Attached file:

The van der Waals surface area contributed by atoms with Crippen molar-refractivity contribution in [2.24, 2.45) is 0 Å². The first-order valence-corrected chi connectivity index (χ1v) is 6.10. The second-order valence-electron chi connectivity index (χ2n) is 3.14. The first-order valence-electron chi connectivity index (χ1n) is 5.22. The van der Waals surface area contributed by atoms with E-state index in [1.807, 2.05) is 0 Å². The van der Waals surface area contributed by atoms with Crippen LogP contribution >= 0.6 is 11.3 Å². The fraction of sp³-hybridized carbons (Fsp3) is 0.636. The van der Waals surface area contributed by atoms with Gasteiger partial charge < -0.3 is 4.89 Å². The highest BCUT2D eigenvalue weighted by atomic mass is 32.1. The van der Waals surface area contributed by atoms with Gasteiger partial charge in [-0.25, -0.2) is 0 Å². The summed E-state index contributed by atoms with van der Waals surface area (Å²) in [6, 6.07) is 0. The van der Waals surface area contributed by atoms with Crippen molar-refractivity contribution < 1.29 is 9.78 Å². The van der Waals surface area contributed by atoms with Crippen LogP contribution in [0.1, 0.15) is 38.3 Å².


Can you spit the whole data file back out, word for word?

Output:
The van der Waals surface area contributed by atoms with Crippen molar-refractivity contribution in [2.24, 2.45) is 0 Å². The first-order valence-corrected chi connectivity index (χ1v) is 6.10. The second-order valence-electron chi connectivity index (χ2n) is 3.14. The first-order valence-electron chi connectivity index (χ1n) is 5.22. The van der Waals surface area contributed by atoms with E-state index in [1.807, 2.05) is 0 Å². The van der Waals surface area contributed by atoms with Crippen LogP contribution >= 0.6 is 11.3 Å². The fraction of sp³-hybridized carbons (Fsp3) is 0.636. The van der Waals surface area contributed by atoms with Gasteiger partial charge < -0.3 is 4.89 Å². The highest BCUT2D eigenvalue weighted by atomic mass is 32.1. The van der Waals surface area contributed by atoms with Gasteiger partial charge in [-0.25, -0.2) is 0 Å². The summed E-state index contributed by atoms with van der Waals surface area (Å²) in [6, 6.07) is 0. The van der Waals surface area contributed by atoms with Crippen molar-refractivity contribution < 1.29 is 9.78 Å². The van der Waals surface area contributed by atoms with Crippen LogP contribution in [0.1, 0.15) is 38.3 Å².